And the winner is…drumroll…Art Shapiro. Yes, he's won again!
We're not sure how many folks were out searching in the three-county area of Sacramento, Solano and Yolo, but the first butterfly of the year is now history.
Shapiro collected the cabbage white butterfly, Pieris rapae, at 11:23 a.m. Friday, Jan. 19 in one of his frequented sites—a mustard patch by railroad tracks in West Sacramento, Yolo County. He caught it with his hands--no net--no small feat.
Since 1972, the first flight has varied from Jan. 1 to Feb. 22, averaging about Jan. 20. Shapiro acknowledged that he didn't think he'd find it Jan. 19 as the weather forecast included cloudy skies and a chance of rain.
“I spotted the male butterfly dorsal basking (sunbathing) on low vegetation shortly after the first cumulous formed at 11 a.m.,” the professor said. “As I approached to collect it, a small cumulus occluded the sun and it closed its wings over its back--allowing me to just pick it up without using my net at all, and drop it into a glassine envelope. It turned out that that was the ONLY cloud that crossed the sun in the next two and a half hours! It got up to about 60 degrees and was a gorgeous day with a trace of a west wind.”
He described the butterfly as quite yellow instead of white. “Cold weather promotes sepiapterin formation, so early ones are often quite yellow.”
Apparently the newly emerged butterfly had not yet flown. When Shapiro placed it in the glassine envelope, “it voided meconium, metabolic wastes of metamorphosis, normally ejected before the first flight.” (Note that in its immature form, the cabbageworm is a pest. See UC Statewide Integrated Pest Management Program (UC IPM) website.)
His former graduate student, Matt Forester, now a professor of biology at the University of Nevada, Reno, and a research collaborator with Shapiro, accurately predicted the first butterfly would be found on Jan. 19.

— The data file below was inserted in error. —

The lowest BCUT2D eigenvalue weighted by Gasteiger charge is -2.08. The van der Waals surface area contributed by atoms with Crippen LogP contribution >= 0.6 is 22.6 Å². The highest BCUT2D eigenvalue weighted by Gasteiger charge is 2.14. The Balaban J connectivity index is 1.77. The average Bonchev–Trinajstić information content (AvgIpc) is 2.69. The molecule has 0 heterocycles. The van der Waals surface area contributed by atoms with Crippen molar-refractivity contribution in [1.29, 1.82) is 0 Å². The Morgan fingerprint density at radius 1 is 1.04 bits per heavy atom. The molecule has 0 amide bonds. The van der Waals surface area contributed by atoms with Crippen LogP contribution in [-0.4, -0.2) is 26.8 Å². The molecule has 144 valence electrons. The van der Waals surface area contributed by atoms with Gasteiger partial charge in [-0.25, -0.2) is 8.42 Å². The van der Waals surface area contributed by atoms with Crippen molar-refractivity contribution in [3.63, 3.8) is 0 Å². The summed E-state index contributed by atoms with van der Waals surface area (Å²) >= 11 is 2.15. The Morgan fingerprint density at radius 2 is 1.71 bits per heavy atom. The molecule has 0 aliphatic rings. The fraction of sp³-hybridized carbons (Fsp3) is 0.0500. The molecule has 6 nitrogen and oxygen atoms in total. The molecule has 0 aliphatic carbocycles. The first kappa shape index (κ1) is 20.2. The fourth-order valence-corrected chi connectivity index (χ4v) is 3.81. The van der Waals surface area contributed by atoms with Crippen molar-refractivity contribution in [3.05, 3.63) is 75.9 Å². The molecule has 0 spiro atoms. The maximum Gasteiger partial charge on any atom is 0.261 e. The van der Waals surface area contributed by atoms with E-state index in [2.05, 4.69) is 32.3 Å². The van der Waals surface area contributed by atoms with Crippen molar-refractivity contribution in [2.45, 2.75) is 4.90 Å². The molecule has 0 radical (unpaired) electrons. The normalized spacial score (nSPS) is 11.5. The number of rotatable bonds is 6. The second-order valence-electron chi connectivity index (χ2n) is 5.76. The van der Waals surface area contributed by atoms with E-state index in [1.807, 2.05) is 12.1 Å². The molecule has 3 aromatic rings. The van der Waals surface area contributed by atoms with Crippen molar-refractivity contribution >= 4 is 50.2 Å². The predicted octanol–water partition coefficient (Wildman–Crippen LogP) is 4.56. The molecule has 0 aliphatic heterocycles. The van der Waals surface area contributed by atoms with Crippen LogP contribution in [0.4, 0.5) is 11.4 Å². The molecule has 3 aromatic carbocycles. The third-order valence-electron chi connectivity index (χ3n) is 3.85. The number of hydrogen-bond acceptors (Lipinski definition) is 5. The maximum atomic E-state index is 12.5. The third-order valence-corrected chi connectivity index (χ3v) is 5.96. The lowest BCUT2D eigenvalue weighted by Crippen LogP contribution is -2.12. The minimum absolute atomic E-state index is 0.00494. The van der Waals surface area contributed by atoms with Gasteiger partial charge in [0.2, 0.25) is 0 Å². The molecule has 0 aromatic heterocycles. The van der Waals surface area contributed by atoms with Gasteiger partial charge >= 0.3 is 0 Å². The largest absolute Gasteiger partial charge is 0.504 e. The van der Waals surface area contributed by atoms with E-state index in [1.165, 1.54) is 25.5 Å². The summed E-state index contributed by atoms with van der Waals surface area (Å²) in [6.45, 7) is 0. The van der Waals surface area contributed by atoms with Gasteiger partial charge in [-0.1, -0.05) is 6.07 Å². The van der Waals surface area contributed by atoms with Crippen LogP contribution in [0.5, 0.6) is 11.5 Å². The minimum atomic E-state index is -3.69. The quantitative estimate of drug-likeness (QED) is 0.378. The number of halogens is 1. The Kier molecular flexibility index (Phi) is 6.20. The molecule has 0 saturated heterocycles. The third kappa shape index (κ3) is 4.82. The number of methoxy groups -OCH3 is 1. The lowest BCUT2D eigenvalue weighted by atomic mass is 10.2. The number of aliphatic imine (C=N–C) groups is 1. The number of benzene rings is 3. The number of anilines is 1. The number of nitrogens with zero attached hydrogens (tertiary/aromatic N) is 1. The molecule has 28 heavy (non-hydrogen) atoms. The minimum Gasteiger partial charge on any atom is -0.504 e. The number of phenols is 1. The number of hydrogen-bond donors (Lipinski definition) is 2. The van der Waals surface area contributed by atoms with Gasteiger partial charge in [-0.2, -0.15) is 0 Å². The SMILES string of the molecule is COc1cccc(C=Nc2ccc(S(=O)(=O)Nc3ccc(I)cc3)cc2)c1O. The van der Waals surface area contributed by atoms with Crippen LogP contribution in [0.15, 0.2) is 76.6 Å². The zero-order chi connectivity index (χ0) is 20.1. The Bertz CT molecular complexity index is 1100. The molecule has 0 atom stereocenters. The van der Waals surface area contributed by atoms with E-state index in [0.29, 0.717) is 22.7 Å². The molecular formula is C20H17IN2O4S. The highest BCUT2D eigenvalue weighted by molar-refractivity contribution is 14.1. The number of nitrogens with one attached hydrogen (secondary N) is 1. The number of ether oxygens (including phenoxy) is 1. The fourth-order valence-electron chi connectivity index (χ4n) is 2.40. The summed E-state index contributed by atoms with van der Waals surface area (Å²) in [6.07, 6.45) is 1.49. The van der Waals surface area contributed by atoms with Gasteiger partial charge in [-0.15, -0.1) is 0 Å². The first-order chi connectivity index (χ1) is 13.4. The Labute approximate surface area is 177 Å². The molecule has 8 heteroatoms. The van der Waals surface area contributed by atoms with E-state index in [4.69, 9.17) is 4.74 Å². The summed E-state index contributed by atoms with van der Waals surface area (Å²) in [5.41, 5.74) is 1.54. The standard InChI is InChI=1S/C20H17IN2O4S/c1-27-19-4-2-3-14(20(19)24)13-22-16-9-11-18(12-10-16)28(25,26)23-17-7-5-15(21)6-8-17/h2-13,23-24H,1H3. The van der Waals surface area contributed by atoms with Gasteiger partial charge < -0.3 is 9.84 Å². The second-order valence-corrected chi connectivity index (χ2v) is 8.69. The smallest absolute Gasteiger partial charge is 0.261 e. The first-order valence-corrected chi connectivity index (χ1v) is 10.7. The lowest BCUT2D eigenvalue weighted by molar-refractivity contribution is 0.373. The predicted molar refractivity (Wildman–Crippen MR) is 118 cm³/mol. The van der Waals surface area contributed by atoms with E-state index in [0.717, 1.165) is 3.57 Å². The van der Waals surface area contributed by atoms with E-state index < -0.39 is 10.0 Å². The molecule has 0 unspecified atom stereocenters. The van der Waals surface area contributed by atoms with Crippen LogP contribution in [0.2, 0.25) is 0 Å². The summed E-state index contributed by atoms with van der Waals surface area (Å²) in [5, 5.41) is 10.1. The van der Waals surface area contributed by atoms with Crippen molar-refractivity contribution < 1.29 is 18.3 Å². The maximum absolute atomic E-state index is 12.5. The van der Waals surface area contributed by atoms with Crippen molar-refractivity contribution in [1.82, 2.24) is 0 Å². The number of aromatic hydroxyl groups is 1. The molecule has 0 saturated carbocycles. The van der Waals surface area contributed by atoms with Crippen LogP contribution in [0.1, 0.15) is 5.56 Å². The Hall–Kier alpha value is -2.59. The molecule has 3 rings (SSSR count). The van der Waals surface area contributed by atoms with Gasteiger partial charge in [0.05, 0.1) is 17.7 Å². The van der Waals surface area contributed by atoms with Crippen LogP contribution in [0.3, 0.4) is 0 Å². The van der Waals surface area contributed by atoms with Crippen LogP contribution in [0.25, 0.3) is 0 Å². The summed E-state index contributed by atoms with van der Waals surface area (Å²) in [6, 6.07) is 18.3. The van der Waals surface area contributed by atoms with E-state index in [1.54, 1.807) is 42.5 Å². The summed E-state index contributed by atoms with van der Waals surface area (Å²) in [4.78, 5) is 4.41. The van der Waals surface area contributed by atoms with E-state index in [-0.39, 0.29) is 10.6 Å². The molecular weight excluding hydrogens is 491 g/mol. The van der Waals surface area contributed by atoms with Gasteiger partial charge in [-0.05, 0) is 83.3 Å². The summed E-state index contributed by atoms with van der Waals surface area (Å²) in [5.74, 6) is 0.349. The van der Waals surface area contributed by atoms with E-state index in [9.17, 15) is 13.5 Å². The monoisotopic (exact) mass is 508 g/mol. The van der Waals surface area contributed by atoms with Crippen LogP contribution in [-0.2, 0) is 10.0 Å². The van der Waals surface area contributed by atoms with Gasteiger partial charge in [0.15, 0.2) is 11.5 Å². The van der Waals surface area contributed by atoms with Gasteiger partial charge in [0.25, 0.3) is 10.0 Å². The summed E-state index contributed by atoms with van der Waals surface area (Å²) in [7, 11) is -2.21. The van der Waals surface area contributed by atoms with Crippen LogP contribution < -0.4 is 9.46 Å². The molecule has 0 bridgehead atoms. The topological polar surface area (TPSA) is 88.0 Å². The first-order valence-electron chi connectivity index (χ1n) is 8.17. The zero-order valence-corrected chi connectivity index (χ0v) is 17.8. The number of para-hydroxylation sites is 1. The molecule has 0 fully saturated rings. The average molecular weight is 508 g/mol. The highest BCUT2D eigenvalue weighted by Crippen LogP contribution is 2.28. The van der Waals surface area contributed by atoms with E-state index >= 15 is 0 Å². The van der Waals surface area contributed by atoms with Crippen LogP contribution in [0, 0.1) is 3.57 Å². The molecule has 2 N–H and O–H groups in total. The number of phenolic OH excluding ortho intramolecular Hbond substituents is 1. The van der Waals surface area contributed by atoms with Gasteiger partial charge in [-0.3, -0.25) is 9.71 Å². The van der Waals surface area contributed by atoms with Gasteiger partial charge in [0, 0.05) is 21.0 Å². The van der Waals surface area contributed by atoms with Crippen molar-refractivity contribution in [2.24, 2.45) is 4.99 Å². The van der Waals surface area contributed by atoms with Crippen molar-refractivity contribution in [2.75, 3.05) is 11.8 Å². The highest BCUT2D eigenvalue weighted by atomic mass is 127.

This is the seventh year the winning butterfly has been collected in Yolo County. Last year Shapiro found the winner on the UC Davis campus; in 2016, graduate student Jacob Montgomery netted the winner outside his home in west Davis, and Shapiro collected all five winners from 2012 to 2015 in West Sacramento.
Shapiro mused that the 2018 winner "probably emerged an hour or so before I got there so this really is the start of the season! Let the rites of spring begin!”
How many days 'til spring? Check out this handy "Days Left to Spring" website for the days, hours and minutes./span>
Take the immature form (caterpillar) of the moth, Schizura concinna, family Notodontidae. We first spotted this caterpillar on our Western redbud tree (Cercis occidentalis) in September 2010.
It has a red hump. The common name: The redhumped caterpillar.
Art Shapiro, distinguished professor of evolution and ecology at UC Davis, told us that the red hump contains a defensive formic acid gland. "They hold their anal prolegs, which are not useful for walking, in the air and thrash their rear ends in unison when disturbed. This is the ONLY defoliator of redbud around here, and is very common. It also attacks walnut and a variety of other chemically-distinctive trees that other things don't eat, as a rule."
We wondered if these little thrashing visitors should concern us. "The damage is minor, and I strongly advise against spraying; hand-picking can be used if control is deemed necessary, but they feed so late in the season that there is no actual harm to the tree," he told us. "The moth is very nondescript. It holds its wings wrapped around the body cylindrically and looks remarkably like a cigarette butt, though it is probably 'imitating' a broken-off twig. Despite authoritative commentary to the contrary, they have two broods a year here but are usually seen in fall. The species is native on both coasts and oddly absent in most of the mid-continent."